Eleanor Roosevelt (1884-1962) was a national treasure. As First Lady of the United States (holding the record for longest period served, from 1933 to 1945), humanitarian, politician, and activist. Although she had a difficult, unhappy childhood, but she overcame monumental obstacles and setbacks to live a very rich, fruitful, and fulfilling life. In her tireless support of women’s rights, civil right, and global human rights, she earned the respect of the entire world; Harry Truman referred to her as the “First Lady of the World.” In a Gallup poll conducted in 1999, Roosevelt she was ranked the ninth most admired person in the 20th century. Not only did she have an insatiable curiosity, she was extremely generous with what she learned; she was always willing to inspire others with her wisdom. In his eulogy for Roosevelt, Adlai Stevenson remarked, “What other single human being has touched and transformed the existence of so many? She would rather light a candle than curse the darkness, and her glow has warmed the world.” Bookshelf presents the timeless wisdom of Eleanor Roosevelt:
Many people will walk in and out of your life, but only true friends will leave footprints in your heart.
One’s philosophy is not best expressed in words; it is expressed in the choices one makes… and the choices we make are ultimately our responsibility.
Happiness is not a goal; it is a by-product.
It is better to light a candle than curse the darkness.
Do the things that interest you and do them with all your heart.
Remember always that you have not only the right to be an individual; you have an obligation to be one.
Probably the happiest period in life most frequently is in middle age, when the eager passions of youth are cooled, and the infirmities of age not yet begun; as we see that the shadows, which are at morning and evening so large, almost entirely disappear at midday.
Only a man’s character is the real criterion of worth.
You can never really live anyone else’s life, not even your child’s. The influence you exert is through your own life, and what you’ve become yourself.
Life was meant to be lived, and curiosity must be kept alive. One must never, for whatever reason, turn his back on life.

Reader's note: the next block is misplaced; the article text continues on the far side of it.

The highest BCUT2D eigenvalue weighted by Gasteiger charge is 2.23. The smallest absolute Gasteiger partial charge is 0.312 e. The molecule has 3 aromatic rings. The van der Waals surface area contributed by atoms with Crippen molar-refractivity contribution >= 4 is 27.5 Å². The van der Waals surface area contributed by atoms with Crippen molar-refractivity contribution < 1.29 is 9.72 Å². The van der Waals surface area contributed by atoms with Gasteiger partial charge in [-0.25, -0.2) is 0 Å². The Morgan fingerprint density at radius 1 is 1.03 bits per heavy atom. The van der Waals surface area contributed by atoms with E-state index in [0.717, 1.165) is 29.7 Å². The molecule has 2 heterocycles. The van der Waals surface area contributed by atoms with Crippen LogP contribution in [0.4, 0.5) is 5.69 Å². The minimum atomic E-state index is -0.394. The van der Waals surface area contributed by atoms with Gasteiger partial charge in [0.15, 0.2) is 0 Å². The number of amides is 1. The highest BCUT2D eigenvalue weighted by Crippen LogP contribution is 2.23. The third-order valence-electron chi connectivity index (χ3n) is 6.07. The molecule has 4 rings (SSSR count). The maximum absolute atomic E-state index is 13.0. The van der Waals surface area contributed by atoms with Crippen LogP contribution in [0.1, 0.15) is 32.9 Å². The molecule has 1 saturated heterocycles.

The future belongs to those who believe in the beauty of their dreams.
Your ambition should be to get as much life out of living as you possibly can, as much enjoyment, as much interest, as much experience, as much understanding.
You gain strength, courage, and confidence by every experience in which you really stop to look fear in the face. You are able to say to yourself, “I lived through this horror. I can take the next thing that comes along.”
Great minds discuss ideas; average minds discuss events; small minds discuss people.
I think, at a child’s birth, if a mother could ask a fairy godmother to endow it with the most useful gift, that gift would be curiosity.
You must do the things you think you cannot do.
We are afraid to care too much, for fear that the other person does not care at all.
No one can make you feel inferior without your consent.
It is not fair to ask of others what you are not willing to do yourself.
One thing life has taught me: if you are interested, you never have to look for new interests. They come to you. When you are genuinely interested in one thing, it will always lead to something else.
You gain strength, courage and confidence by every experience in which you really stop to look fear in the face. You are able to say to yourself, ‘I have lived through this horror. I can take the next thing that comes along.’ You must do the thing you think you cannot do.
People grow through experience if they meet life honestly and courageously. This is how character is built.
In the long run, we shape our lives, and we shape ourselves. The process never ends until we die. And the choices we make are ultimately our own responsibility.
When you cease to make a contribution, you begin to die.
Autobiographies are only useful as the lives you read about and analyze may suggest to you something that you may find useful in your own journey through life.
With the new day comes new strength and new thoughts.
The Wisdom of Tom Shadyac
The Wisdom of Martin Luther King
The Wisdom of Maya Angelou
The Wisdom of a Grandmother
The Wisdom of the Ancient Greeks
The Wisdom of Lady Grantham
The Wisdom of Morrie Schwartz
The Wisdom of Yoda
The Wisdom of George Carlin
The Wisdom of Saint-Exupery
The Wisdom of Steven Wright
The Wisdom of Spock
The Wisdom of Elie Wiesel
For further reading: You Learn by Living: Eleven Keys for a More Fulfilling Life by Eleanor Roosevelt
The Autobiography of Eleanor Roosevelt